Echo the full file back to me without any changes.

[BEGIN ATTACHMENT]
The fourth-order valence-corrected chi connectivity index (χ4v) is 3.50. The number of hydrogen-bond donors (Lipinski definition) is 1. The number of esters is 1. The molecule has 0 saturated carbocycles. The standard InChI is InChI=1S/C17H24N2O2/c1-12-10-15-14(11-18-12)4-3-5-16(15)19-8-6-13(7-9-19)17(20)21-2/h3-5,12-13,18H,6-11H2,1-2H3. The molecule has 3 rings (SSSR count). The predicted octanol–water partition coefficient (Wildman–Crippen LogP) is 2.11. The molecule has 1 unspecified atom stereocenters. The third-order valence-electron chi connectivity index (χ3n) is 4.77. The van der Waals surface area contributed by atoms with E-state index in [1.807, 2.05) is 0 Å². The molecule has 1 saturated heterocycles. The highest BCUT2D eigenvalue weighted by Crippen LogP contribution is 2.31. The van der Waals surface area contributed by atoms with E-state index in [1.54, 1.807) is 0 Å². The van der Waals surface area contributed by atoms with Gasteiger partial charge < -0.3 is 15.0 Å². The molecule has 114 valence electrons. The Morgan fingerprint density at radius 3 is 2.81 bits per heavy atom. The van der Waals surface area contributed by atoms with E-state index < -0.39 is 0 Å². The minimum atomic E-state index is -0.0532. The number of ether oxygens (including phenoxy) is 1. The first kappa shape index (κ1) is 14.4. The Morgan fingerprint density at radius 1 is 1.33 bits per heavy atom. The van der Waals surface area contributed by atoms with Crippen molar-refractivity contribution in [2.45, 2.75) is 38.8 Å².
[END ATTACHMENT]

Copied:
The fourth-order valence-corrected chi connectivity index (χ4v) is 3.50. The number of hydrogen-bond donors (Lipinski definition) is 1. The number of esters is 1. The molecule has 0 saturated carbocycles. The standard InChI is InChI=1S/C17H24N2O2/c1-12-10-15-14(11-18-12)4-3-5-16(15)19-8-6-13(7-9-19)17(20)21-2/h3-5,12-13,18H,6-11H2,1-2H3. The molecule has 3 rings (SSSR count). The predicted octanol–water partition coefficient (Wildman–Crippen LogP) is 2.11. The molecule has 1 unspecified atom stereocenters. The third-order valence-electron chi connectivity index (χ3n) is 4.77. The van der Waals surface area contributed by atoms with E-state index in [1.807, 2.05) is 0 Å². The molecule has 1 saturated heterocycles. The highest BCUT2D eigenvalue weighted by Crippen LogP contribution is 2.31. The van der Waals surface area contributed by atoms with E-state index in [1.54, 1.807) is 0 Å². The van der Waals surface area contributed by atoms with Gasteiger partial charge < -0.3 is 15.0 Å². The molecule has 114 valence electrons. The Morgan fingerprint density at radius 3 is 2.81 bits per heavy atom. The van der Waals surface area contributed by atoms with E-state index < -0.39 is 0 Å². The minimum atomic E-state index is -0.0532. The number of ether oxygens (including phenoxy) is 1. The first kappa shape index (κ1) is 14.4. The Morgan fingerprint density at radius 1 is 1.33 bits per heavy atom. The van der Waals surface area contributed by atoms with Crippen molar-refractivity contribution in [2.45, 2.75) is 38.8 Å².